Every year the Mississippi Office of State Auditor discovers missing furniture, technology and equipment from various state agencies costing millions of dollars.
Considering all these items are property of the taxpayers, state entities are ratcheting up their efforts in finding these missing millions.
It may be a cell phone here or a laptop there, but after a while they all add up as state agencies constantly fight the battle of keeping up with their inventories.
"When you purchase these items, are you being a good steward of the taxpayer resources?" asked Pickering.
Three on Your Side reviewed a hand-full of state-operated agencies and institutions to see how much public property they had missing.
DPS, which includes agencies such as the highway patrol, had a one hundred percent audit in 2010 out of a twenty-four thousand item inventory.
Auditors discovered seven hundred and seventy-three missing items worth eight-hundred and eighty-seven thousand five-hundred and four dollars at the original purchase price.
"They're in the process now of issuing demands for those items that could not be accounted for," said Pickering.
By mid-march, DPS officials said a majority of items were located with two-hundred and eighty-six still lost.
"Employees responsible for missing or lost property have been asked to pay for those items," said DPS Commissioner Albert Santa Cruz in a statement.
Which is protocol according to Pickering.
"We take the depreciated value," said Pickering. "A lot of those items may be multiple years old or have excessive amount of use."
To give you an idea of the formula used, a fax machine purchased at an unknown date for one thousand one-hundred and ninety-seven dollars is now worth eleven dollars and ninety-seven cents.
In that case the responsible employee would compensate the state out of pocket for the missing equipment.
Similarly, auditors at Jackson State University last year discovered three hundred and five missing items. Most of which were personal or notebook computers worth four-hundred and fifty thousand six-hundred and seventy-five dollars.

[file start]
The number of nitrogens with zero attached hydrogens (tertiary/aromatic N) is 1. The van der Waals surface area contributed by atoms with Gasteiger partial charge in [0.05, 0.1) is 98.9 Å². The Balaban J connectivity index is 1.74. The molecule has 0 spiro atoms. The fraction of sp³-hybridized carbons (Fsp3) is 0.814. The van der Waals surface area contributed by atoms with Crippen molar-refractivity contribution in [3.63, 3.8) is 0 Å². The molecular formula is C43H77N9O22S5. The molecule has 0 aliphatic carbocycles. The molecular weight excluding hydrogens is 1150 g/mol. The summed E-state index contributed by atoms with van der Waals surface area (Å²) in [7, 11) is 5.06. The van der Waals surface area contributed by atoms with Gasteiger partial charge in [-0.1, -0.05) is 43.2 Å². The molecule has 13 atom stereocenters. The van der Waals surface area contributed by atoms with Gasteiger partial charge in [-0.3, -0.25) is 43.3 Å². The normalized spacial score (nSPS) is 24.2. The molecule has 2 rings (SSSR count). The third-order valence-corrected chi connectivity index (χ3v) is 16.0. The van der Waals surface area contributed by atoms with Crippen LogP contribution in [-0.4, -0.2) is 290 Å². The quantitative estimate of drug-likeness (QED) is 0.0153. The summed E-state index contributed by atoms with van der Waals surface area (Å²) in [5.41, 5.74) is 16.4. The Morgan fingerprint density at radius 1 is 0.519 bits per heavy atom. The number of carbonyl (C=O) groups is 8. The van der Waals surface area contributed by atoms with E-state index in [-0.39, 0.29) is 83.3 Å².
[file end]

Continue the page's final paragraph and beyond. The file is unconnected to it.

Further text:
When it was all said and done, the employees at fault reimbursed taxpayers three thousand five-hundred and sixty-five dollars based on the depreciated value.
However, in the world of investigating inventories it's not all bad news.
"UMC is one of the great success stories," said Pickering.
In 2008, UMC lost forty-three items worth twenty-five thousand dollars. In 2010, it was a different story.
"We accomplished a one-hundred percent identification of all of the items that were in the audit at that time," said Powe. "This is really a minor miracle."
Powe said UMC has forty thousand pieces of equipment valued at two-hundred and fifty-seven million dollars.
"You have equipment as large as a ct scanner and then things as small as a pen that's worth thousands of dollars," said Powe.
With a diverse and complex inventory UMC has an army of personnel who, amongst other duties, track all these materials. In addition, eight thousand items have been outfitted with radio frequency identification, or RFID chips.
"This just makes us good stewards of the taxpayers money," said Powe.
Pickering and taxpayers can only hope more agencies will adopt UMC's vigilant approach.
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